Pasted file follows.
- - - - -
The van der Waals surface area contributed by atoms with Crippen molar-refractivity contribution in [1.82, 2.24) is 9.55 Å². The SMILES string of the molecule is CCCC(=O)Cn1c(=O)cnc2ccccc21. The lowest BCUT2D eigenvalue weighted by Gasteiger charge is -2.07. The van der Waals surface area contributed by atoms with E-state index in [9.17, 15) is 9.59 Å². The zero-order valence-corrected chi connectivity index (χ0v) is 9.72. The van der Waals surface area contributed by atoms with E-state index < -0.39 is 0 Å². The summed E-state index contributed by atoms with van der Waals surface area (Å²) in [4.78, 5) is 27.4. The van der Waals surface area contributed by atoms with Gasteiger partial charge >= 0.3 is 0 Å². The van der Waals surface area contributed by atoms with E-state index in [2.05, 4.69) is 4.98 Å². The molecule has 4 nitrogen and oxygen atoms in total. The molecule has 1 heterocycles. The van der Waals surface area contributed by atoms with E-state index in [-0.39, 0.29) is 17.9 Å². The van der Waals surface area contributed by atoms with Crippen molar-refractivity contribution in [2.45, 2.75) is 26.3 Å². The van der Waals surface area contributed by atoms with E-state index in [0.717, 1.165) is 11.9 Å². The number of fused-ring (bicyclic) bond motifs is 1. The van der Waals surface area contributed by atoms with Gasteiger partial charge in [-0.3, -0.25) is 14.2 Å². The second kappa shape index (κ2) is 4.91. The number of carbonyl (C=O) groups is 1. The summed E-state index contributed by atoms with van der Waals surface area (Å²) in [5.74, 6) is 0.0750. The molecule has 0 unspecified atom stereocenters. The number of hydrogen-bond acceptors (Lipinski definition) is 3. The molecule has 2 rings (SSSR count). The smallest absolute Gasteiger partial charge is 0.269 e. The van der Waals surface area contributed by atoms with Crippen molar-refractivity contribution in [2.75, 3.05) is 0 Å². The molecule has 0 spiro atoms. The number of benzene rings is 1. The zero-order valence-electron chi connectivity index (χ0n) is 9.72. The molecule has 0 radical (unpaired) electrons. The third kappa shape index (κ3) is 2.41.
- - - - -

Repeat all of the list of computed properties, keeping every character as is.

The van der Waals surface area contributed by atoms with Crippen molar-refractivity contribution in [1.82, 2.24) is 9.55 Å². The SMILES string of the molecule is CCCC(=O)Cn1c(=O)cnc2ccccc21. The lowest BCUT2D eigenvalue weighted by Gasteiger charge is -2.07. The van der Waals surface area contributed by atoms with E-state index in [9.17, 15) is 9.59 Å². The zero-order valence-corrected chi connectivity index (χ0v) is 9.72. The van der Waals surface area contributed by atoms with E-state index < -0.39 is 0 Å². The summed E-state index contributed by atoms with van der Waals surface area (Å²) in [4.78, 5) is 27.4. The van der Waals surface area contributed by atoms with Gasteiger partial charge >= 0.3 is 0 Å². The van der Waals surface area contributed by atoms with E-state index in [2.05, 4.69) is 4.98 Å². The molecule has 4 nitrogen and oxygen atoms in total. The molecule has 1 heterocycles. The van der Waals surface area contributed by atoms with E-state index in [-0.39, 0.29) is 17.9 Å². The van der Waals surface area contributed by atoms with Crippen molar-refractivity contribution in [2.45, 2.75) is 26.3 Å². The van der Waals surface area contributed by atoms with E-state index in [0.717, 1.165) is 11.9 Å². The number of fused-ring (bicyclic) bond motifs is 1. The van der Waals surface area contributed by atoms with Gasteiger partial charge in [-0.3, -0.25) is 14.2 Å². The second kappa shape index (κ2) is 4.91. The number of carbonyl (C=O) groups is 1. The summed E-state index contributed by atoms with van der Waals surface area (Å²) in [5.74, 6) is 0.0750. The molecule has 0 unspecified atom stereocenters. The number of hydrogen-bond acceptors (Lipinski definition) is 3. The molecule has 2 rings (SSSR count). The smallest absolute Gasteiger partial charge is 0.269 e. The van der Waals surface area contributed by atoms with Crippen molar-refractivity contribution in [2.75, 3.05) is 0 Å². The molecule has 0 spiro atoms. The number of benzene rings is 1. The zero-order valence-electron chi connectivity index (χ0n) is 9.72. The molecule has 0 radical (unpaired) electrons. The third kappa shape index (κ3) is 2.41.